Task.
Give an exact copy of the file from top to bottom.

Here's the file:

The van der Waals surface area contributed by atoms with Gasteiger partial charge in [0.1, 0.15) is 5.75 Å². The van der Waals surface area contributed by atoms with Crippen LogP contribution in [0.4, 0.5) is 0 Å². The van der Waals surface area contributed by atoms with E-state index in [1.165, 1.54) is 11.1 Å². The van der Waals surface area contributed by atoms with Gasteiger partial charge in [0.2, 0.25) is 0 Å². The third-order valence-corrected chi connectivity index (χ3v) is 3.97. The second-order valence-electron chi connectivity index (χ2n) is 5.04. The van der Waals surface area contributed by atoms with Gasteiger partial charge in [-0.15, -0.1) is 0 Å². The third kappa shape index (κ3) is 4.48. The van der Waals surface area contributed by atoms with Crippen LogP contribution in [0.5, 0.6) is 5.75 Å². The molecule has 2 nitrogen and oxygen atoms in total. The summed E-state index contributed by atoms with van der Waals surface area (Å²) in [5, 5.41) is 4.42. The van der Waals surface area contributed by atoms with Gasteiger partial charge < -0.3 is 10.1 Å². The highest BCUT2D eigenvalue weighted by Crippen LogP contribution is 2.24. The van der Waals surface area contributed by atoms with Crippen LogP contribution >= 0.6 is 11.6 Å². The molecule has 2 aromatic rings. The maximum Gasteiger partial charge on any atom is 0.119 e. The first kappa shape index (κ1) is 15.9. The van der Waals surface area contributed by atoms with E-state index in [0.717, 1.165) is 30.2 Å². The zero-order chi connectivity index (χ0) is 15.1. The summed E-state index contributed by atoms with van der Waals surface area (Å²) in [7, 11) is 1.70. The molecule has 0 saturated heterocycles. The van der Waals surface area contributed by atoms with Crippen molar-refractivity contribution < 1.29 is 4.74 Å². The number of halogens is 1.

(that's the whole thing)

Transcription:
The van der Waals surface area contributed by atoms with Gasteiger partial charge in [0.1, 0.15) is 5.75 Å². The van der Waals surface area contributed by atoms with Crippen LogP contribution in [0.4, 0.5) is 0 Å². The van der Waals surface area contributed by atoms with E-state index in [1.165, 1.54) is 11.1 Å². The van der Waals surface area contributed by atoms with Gasteiger partial charge in [0.2, 0.25) is 0 Å². The third-order valence-corrected chi connectivity index (χ3v) is 3.97. The second-order valence-electron chi connectivity index (χ2n) is 5.04. The van der Waals surface area contributed by atoms with Gasteiger partial charge in [-0.15, -0.1) is 0 Å². The third kappa shape index (κ3) is 4.48. The van der Waals surface area contributed by atoms with Crippen LogP contribution in [0.5, 0.6) is 5.75 Å². The molecule has 2 nitrogen and oxygen atoms in total. The summed E-state index contributed by atoms with van der Waals surface area (Å²) in [5, 5.41) is 4.42. The van der Waals surface area contributed by atoms with Gasteiger partial charge < -0.3 is 10.1 Å². The highest BCUT2D eigenvalue weighted by Crippen LogP contribution is 2.24. The van der Waals surface area contributed by atoms with Crippen LogP contribution >= 0.6 is 11.6 Å². The molecule has 2 aromatic rings. The maximum Gasteiger partial charge on any atom is 0.119 e. The first kappa shape index (κ1) is 15.9. The van der Waals surface area contributed by atoms with E-state index in [0.717, 1.165) is 30.2 Å². The zero-order chi connectivity index (χ0) is 15.1. The summed E-state index contributed by atoms with van der Waals surface area (Å²) in [7, 11) is 1.70. The molecule has 0 saturated heterocycles. The van der Waals surface area contributed by atoms with Crippen molar-refractivity contribution < 1.29 is 4.74 Å². The number of halogens is 1.